DK And a follow-up question to that saying – I used to purchase a brand of sunscreen that’s now been recalled – if that causes health issues in the future, is that a medical negligence case or could that be something else?
SG Well that’s a product liability case – it’s not a medical negligence case and it’s about a manufacturer and it’s about the product and it’s about whether the product was fit for use and fit for purpose and it’s a totally different area of law. And it’s not about whether you may become unwell or may suffer any health implications, you really have to…….. So looking into the future about something that hasn’t yet materialised is very very difficult from a medical negligence point of view or a product liability point of view. You’d have to have suffered an injury that can be directly linked to that wrongdoing.
DK And a final question here. Someone’s saying they had a stroke. It was misdiagnosed early and there are discrepancies between the documents at the hospital and the ambulance – they now have some cognitive issues. Could there be a claim if the stroke had not been treated early enough?
SG I mean stroke is one of those things where you’ve got to get onto it really quickly – the signs and symptoms can be quite clear – sometimes they’re discrete and they are not as clear but generally speaking, if someone presents to a hospital or to a doctor and they believe that they’re suffering from something which may be linked to a stroke, the doctor has to refer them if it is a GP for example to the nearest public hospital and the hospital obviously treats them and investigates, runs all the tests and scanning measures and normally they give them, you know the stroke – clot busting medication immediately – and there’s a very narrow timeframe within which that medication can be administered, otherwise it’s far too late and nothing can be done to alleviate the impact of a stroke – so sure – absolutely – it is something that can be investigated.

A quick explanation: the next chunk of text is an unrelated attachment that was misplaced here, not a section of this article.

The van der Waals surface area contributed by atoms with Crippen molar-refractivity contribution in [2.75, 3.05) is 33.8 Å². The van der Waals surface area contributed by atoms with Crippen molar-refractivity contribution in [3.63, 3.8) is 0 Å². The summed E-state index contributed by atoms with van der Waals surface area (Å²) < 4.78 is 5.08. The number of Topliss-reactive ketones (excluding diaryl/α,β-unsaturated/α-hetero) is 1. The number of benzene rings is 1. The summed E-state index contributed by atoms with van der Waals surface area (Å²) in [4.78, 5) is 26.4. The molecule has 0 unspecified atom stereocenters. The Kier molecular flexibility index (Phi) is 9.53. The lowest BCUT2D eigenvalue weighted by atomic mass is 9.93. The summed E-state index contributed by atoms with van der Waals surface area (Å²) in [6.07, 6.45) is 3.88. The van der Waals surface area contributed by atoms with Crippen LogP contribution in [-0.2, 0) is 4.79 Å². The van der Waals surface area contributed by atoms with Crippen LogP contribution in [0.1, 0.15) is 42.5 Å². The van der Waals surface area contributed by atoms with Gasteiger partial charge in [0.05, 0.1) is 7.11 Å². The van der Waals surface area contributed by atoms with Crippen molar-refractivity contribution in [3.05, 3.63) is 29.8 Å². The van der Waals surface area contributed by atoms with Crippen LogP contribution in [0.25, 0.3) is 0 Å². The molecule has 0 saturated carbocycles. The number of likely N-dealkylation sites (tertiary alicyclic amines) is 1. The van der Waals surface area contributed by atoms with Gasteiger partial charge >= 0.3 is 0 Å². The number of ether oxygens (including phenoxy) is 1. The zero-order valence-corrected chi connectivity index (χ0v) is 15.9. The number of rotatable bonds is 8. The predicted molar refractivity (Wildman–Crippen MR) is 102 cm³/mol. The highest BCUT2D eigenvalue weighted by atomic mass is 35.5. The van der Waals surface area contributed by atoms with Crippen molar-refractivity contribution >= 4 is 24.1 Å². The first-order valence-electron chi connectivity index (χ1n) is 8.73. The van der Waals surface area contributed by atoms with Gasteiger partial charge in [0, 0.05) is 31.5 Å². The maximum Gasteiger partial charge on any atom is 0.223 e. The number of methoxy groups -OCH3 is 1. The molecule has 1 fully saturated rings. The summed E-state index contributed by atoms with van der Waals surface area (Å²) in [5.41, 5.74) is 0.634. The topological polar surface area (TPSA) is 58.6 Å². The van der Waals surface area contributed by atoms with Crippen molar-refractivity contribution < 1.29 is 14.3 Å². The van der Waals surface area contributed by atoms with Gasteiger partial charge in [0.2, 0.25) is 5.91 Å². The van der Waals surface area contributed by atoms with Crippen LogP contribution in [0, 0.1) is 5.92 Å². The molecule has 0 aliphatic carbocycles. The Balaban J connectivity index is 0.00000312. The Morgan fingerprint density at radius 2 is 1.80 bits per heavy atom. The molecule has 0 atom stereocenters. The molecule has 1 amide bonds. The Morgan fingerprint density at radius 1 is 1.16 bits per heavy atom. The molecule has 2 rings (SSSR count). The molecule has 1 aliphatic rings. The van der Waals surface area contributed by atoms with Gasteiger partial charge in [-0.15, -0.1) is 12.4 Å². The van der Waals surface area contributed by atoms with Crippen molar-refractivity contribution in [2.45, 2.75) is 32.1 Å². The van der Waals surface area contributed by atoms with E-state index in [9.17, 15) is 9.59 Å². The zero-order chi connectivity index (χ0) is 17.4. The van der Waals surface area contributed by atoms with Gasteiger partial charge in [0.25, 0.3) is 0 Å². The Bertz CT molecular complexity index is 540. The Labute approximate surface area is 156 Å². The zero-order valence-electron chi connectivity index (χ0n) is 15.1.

DK All right. Sally. We thank you for your time.
SG Thank you Deborah.
DK Sally Gleeson there – and if you’ve got a question for Turner Freeman Lawyers, they provide a range of specialised legal services including compensation and negligence law, asbestos litigation, superannuation and disability claims, employment law, Wills and Estate and property law. Get in touch with them directly. Visit turnerfreeman.com.au or call 13 43 63.